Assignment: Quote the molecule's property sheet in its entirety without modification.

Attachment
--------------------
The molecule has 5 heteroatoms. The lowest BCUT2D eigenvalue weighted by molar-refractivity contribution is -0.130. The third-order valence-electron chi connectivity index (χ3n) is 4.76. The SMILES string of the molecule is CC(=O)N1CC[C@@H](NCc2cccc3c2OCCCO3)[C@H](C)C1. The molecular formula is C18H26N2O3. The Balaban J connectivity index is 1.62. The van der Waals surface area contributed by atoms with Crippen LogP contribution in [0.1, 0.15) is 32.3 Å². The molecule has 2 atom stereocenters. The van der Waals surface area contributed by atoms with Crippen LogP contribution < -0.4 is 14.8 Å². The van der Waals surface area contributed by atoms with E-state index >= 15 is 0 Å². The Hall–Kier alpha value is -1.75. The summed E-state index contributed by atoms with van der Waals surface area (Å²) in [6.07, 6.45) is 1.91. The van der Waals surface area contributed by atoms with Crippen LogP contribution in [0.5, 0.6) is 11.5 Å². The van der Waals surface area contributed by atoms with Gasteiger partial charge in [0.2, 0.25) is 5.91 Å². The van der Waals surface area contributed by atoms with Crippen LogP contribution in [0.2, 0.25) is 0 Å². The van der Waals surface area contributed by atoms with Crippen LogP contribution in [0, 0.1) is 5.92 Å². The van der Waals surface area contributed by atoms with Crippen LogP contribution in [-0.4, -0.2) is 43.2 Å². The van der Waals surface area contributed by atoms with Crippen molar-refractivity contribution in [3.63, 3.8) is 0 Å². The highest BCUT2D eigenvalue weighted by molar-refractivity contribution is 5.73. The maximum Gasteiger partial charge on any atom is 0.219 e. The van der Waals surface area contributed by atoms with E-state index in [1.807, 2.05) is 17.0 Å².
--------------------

The molecule has 5 heteroatoms. The lowest BCUT2D eigenvalue weighted by molar-refractivity contribution is -0.130. The third-order valence-electron chi connectivity index (χ3n) is 4.76. The SMILES string of the molecule is CC(=O)N1CC[C@@H](NCc2cccc3c2OCCCO3)[C@H](C)C1. The molecular formula is C18H26N2O3. The Balaban J connectivity index is 1.62. The van der Waals surface area contributed by atoms with Crippen LogP contribution in [0.1, 0.15) is 32.3 Å². The molecule has 2 atom stereocenters. The van der Waals surface area contributed by atoms with Crippen LogP contribution < -0.4 is 14.8 Å². The van der Waals surface area contributed by atoms with E-state index >= 15 is 0 Å². The Hall–Kier alpha value is -1.75. The summed E-state index contributed by atoms with van der Waals surface area (Å²) in [6.07, 6.45) is 1.91. The van der Waals surface area contributed by atoms with Crippen LogP contribution in [0.5, 0.6) is 11.5 Å². The van der Waals surface area contributed by atoms with Gasteiger partial charge in [0.2, 0.25) is 5.91 Å². The van der Waals surface area contributed by atoms with Crippen LogP contribution in [0.2, 0.25) is 0 Å². The van der Waals surface area contributed by atoms with Crippen LogP contribution in [0, 0.1) is 5.92 Å². The van der Waals surface area contributed by atoms with Crippen LogP contribution in [-0.4, -0.2) is 43.2 Å². The van der Waals surface area contributed by atoms with Crippen molar-refractivity contribution in [3.63, 3.8) is 0 Å². The highest BCUT2D eigenvalue weighted by molar-refractivity contribution is 5.73. The maximum Gasteiger partial charge on any atom is 0.219 e. The van der Waals surface area contributed by atoms with E-state index in [1.807, 2.05) is 17.0 Å².